Who Tracks HRV?

Discussion in 'Other' started by vegpedlr, Oct 12, 2018.

  1. vegpedlr

    vegpedlr Helping Make Others Stronger

    From other threads I know some people have spent some time tracking HRV. I'm curious about other people's experiences. How do you track it? What have you learned? How have you benefitted?

    I'll start. I started years ago with iThlete as it was the only option I'd seen after reading about it in Maffetone's Big Book. I switched to Sweetbeat after listening to Ronda Collier interviewed a couple of times, and to have something closer to home (US) for support purposes. I measure first thing after waking, lying in bed. I have not always been consistent. I measure daily for weeks or months, but when not actively thinking about racing, I sometimes stop for awhile. Technical issues with equipment or batteries etc. sometimes stopped me as well. I've just gotten back to it. I waited a bit to let some lifestyle changes and issues settle down so I could reestablish a baseline. Compared to old readings, my new ones reflect improvement from those lifestyle changes.

    What I'm hoping to learn is how concurrent training affects me. (Meaning both strength and endurance) So far, combining Easy Strength and Easy Endurance (MAF) does not seem to interfere. I've had a little difficulty scheduling rest days, and HRV helps me see that. Maffetone writes that as aerobic fitness improves, HRV should also improve.

    What I've seen in the past is that if I'm coming down with something, HRV will plummet before symptoms arise. Also, sleep quality has a big impact. A late night will drop my HRV.

    What have others seen?
     
  2. Snowman

    Snowman Strong Member of the Forum

    I've used it two separate times, for a few months each time. I used the Elite HRV app, and measured my HRV upon waking each morning. It was very instructive as far as teaching me how my body responds to different stressors (sleep deprivation, illness, training stress, etc). I think the most useful part was that I was able to start correlating how I felt with an objective measurement. I'll keep doing it periodically throughout the future to keep my "feelings trained" if that makes sense.

    I've seen that I can under-sleep myself into a bad spot a lot easier than I can over-train myself into one. Also, there seems to be a 24 hours delay on the effects of sleep deprivation. if I get a bad night of sleep on Monday night, I'll be alright on Tuesday, but Wednesday is going to be a problem if I'm not able to compensate with naps and more sleep on Tuesday night.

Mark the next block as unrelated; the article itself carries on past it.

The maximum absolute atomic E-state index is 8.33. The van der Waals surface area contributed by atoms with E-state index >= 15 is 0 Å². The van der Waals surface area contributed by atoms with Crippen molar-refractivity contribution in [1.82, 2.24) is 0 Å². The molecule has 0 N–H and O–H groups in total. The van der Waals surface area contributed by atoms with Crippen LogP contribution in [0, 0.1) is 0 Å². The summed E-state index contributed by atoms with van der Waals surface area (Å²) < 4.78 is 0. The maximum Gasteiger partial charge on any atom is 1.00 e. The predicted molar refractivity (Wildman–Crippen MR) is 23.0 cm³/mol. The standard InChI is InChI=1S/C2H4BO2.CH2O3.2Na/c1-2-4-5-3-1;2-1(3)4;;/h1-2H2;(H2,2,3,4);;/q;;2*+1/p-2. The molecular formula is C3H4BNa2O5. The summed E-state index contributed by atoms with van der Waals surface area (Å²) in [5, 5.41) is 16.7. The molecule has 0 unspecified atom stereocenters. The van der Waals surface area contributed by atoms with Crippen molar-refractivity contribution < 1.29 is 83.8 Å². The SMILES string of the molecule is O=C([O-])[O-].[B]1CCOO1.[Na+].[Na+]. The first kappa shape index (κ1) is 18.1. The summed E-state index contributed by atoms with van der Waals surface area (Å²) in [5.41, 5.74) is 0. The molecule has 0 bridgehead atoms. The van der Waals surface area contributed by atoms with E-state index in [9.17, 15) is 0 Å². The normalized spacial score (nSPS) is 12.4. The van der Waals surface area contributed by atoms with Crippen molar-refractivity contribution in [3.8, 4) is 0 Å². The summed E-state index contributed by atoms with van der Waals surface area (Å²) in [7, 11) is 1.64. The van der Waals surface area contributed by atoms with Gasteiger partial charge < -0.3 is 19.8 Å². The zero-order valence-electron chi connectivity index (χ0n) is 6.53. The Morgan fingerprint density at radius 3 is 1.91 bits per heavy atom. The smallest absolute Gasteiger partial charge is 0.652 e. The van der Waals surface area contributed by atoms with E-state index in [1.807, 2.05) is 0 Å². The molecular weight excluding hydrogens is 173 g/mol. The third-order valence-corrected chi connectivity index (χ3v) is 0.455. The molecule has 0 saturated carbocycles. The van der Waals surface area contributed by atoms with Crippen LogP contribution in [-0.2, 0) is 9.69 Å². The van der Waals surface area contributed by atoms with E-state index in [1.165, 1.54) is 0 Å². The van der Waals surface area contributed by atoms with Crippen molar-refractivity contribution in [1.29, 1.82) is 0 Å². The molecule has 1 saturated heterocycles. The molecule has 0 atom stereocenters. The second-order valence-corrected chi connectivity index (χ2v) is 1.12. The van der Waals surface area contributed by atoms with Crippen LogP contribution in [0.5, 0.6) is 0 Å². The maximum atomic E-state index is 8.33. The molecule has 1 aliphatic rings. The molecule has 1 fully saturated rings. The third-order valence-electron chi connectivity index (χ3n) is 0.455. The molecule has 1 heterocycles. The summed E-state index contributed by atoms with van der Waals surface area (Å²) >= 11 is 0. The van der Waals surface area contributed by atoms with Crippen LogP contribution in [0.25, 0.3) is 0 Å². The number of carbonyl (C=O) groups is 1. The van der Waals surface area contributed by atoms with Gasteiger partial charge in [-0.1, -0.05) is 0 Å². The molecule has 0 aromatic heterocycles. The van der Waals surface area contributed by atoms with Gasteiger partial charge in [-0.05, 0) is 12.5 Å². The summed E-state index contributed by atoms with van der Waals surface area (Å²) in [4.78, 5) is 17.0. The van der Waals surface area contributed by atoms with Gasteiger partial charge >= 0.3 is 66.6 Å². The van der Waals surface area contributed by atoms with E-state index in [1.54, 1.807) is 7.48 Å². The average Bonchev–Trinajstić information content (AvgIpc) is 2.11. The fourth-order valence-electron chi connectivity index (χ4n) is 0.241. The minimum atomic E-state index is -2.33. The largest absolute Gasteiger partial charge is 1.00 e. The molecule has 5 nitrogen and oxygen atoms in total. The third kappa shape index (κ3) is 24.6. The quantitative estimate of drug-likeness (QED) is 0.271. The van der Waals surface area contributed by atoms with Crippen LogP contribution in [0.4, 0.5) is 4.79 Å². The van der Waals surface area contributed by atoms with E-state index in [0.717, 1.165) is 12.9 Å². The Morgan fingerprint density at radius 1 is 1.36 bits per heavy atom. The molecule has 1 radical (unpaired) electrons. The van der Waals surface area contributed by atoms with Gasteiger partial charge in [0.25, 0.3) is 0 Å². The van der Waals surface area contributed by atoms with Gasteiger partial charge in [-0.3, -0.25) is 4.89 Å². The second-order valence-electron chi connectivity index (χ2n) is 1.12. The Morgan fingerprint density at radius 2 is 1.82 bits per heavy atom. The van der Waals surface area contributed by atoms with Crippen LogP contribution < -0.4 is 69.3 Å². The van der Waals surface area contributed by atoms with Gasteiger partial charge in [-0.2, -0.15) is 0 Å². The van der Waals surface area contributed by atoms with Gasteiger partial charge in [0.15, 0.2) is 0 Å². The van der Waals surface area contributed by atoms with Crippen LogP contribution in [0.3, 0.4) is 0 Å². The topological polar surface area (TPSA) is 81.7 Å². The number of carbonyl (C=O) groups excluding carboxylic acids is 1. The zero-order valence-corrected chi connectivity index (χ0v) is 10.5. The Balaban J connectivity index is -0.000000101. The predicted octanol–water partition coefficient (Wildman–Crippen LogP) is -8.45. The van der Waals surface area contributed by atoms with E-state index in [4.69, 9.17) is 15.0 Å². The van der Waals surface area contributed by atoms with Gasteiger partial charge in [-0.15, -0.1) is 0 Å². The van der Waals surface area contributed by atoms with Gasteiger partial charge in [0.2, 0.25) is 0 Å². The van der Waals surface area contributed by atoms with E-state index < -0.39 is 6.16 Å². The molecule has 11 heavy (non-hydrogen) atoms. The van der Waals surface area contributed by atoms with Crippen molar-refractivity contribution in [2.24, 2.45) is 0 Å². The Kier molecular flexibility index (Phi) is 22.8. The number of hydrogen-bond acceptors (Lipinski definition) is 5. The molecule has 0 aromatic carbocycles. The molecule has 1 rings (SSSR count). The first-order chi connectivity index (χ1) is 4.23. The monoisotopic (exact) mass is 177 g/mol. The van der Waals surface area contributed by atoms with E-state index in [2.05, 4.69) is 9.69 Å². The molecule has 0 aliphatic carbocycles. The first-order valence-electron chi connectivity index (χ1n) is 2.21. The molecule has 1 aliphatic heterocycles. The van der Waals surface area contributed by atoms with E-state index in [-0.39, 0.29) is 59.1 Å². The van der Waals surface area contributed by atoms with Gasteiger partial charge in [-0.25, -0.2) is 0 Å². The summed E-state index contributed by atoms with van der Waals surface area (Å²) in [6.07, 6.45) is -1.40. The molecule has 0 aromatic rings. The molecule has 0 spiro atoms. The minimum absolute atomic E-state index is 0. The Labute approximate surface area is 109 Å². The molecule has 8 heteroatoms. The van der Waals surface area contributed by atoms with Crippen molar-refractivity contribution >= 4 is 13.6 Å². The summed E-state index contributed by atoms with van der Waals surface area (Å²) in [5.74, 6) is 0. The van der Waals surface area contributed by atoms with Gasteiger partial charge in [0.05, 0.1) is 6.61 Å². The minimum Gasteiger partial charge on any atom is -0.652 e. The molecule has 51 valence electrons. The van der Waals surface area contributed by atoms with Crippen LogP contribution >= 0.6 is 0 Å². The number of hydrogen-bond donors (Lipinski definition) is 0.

Anna C likes this.
  3. Anna C

    Anna C Strong, Powerful, Explosively Athletic Member of the Forum Certified Instructor

    +1 to both of your posts - I've found the same. I've learned a lot about how important sleep is to recovery, and how to monitor how I really feel a lot more accurately from what it's taught me to pay attention to.

    I don't get sick often, but it's almost eerie how a wacky HRV score predicts the sickness before any symptoms appear.
     
    Snowman likes this.
  4. vegpedlr

    vegpedlr Helping Make Others Stronger

    I have found it to be a useful “second opinion.” My mind might think one thing, but my body have another idea, with the brain trying to bridge the gap.
     
    Snowman likes this.
  5. ali

    ali Strong, Powerful Member of the Forum

    I'm amazed by people"s ability to function enough to track hrv first thing in the morning. Must be good getting such quality sleep to enable the fine motor skills required to fiddle with a chest strap. I have trouble with my socks. I dunno, can you track hrv later in the afternoon with any reliability?
     
    Snowman likes this.
  6. vegpedlr

    vegpedlr Helping Make Others Stronger

    @ali
    You can track it any time you wish. What the data means would likely differ a bit though. I know people check HRV at various times to evaluate their general stress level or response to something in particular. The reason for doing it first thing is to get an idea of how recovered you are. Like checking RHR but more sensitive. Also always doing it at the same time takes circadian issues out of it.
     
  7. ClaudeR

    ClaudeR Triple-Digit Post Count

    Same for me, I am happy if I remember to put on socks to start with ROFL

    I use an app called HRV4Training which uses the phone camera instead of chest strap, much much easier
     
    DrFierce likes this.
  8. ali

    ali Strong, Powerful Member of the Forum

    Thanks @vegpedlr, might experiment a little with it once I can function. I'm a disaster in the mornings.
     
  9. vegpedlr

    vegpedlr Helping Make Others Stronger

    My understanding is that the optical based ones are not very accurate, that to get good data a chest strap is needed. That may change. Even with that, it also depends on the software and algorithms used, so it’s important to pick a method and stick with it. It takes awhile to figure out what the numbers mean for you.
     
    ali and offwidth like this.
  10. ali

    ali Strong, Powerful Member of the Forum

    I've got the kit, chest strap monitor and downloaded the elite hrv app. It's something that has always been another thing on the 'to do' list but involves me being organised. Always a struggle !
     
  11. Neal Sivula

    Neal Sivula Strong Member of the Forum

    Check out the Oura ring. It is a “wearable” tech ring that tracks sleep, HRV, and other data automatically. I’ve been using it about 60 days and think that it generates some good data. A recent Onnit podcast with the company founder gives some good background.
     

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